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Their living conditions have worsened catastrophically since the break-up of the Stalinist regimes in Eastern Europe. Bulgarians and Romanians are only allowed to stay in Germany for more than three months if they obtain a registration certificate, a rental agreement and health insurance. Most of those who arrive have no idea how to obtain such documents. Full freedom of movement and the legal right to work will only apply after In the meantime some try to sell old scrap vehicles to dealers.
Others have to beg or are forced in to criminal activity. Many women manage to exist precariously on the streets. More than in Dortmund reported prostitution as their occupation. The measure was aimed at deterring further immigration. Prostitution now takes place in illegal brothels. Social workers who were previously able to look after the women by providing contraceptives and organising courses in the German language now have no opportunity to do so. They confirm every well-known stereotype. Instead of blaming the miserable economic conditions, government officials and gouging landlords, the media makes the Roma the convenient scapegoats for social problems.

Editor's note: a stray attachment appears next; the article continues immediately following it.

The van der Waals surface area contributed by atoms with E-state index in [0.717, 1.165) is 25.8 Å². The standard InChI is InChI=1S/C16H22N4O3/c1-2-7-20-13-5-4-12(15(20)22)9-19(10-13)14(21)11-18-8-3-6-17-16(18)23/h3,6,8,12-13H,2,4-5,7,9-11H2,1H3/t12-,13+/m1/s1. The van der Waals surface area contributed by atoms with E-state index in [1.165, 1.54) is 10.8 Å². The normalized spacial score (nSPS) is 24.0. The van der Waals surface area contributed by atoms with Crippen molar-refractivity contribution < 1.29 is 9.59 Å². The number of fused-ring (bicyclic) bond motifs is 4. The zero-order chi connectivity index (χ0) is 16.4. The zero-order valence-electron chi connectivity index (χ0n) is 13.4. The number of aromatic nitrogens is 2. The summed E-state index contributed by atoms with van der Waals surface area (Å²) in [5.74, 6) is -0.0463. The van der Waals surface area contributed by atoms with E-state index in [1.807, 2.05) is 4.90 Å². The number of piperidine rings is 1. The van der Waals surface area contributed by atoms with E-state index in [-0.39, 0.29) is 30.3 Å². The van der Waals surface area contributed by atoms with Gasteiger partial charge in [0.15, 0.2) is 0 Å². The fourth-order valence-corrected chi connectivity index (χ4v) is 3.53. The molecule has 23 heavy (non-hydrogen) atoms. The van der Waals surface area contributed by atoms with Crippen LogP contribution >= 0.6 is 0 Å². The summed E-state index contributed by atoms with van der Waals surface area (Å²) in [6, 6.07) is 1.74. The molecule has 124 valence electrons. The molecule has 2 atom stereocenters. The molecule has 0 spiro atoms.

More is to come. Of course Roma immigrants will not be able to afford the rent in these houses. Dortmund is not unique. In several large German cities the conditions are similar. In Duisburg, at the other end of the Ruhr region, around 6, Roma from Bulgaria and Romania live under the same inhuman conditions. Die Polizei rechtfertigte das Vorgehen mit wachsender Gewalt gegen Polizisten. Die etwa So argumentieren die Vertreter eines Polizeistaats.
Mit Ausschreitungen auf einer Demonstration am Die Ausschreitungen am Dezember waren das Ergebnis polizeilicher Provokationen. Die Situation eskalierte. Gegen diese Politik des Senats entwickelt sich breiter Widerstand. Die Offensive von Scholz und Neumann und ihre antidemokratische Argumentation zeigen allerdings, dass es um mehr geht.
Letzterer ist ein vehementer Verfechter der Vorratsdatenspeicherung. Das hat in der SPD Tradition. The measure, justified on the pretext of violence against police officers, was only lifted on Monday. They can order pedestrians to leave the area and issue bans on their presence throughout the entire zone.
Such bans are normally restricted to a few streets and are rarely issued. The approximately 50, people living in the affected areas were placed under general suspicion and had to assume that they would be searched. Scholz has now explicitly defended these actions, which are unprecedented in post-war Germany. They are even more remarkable in that it has become clear over recent days that it was predominantly the police who flouted the law. These were clashes at a demonstration on December 21 against the closure of the Rote Flora alternative culture centre and an apparent attack on the Davidwache, the building of the Hamburg police commissioner, seven days later.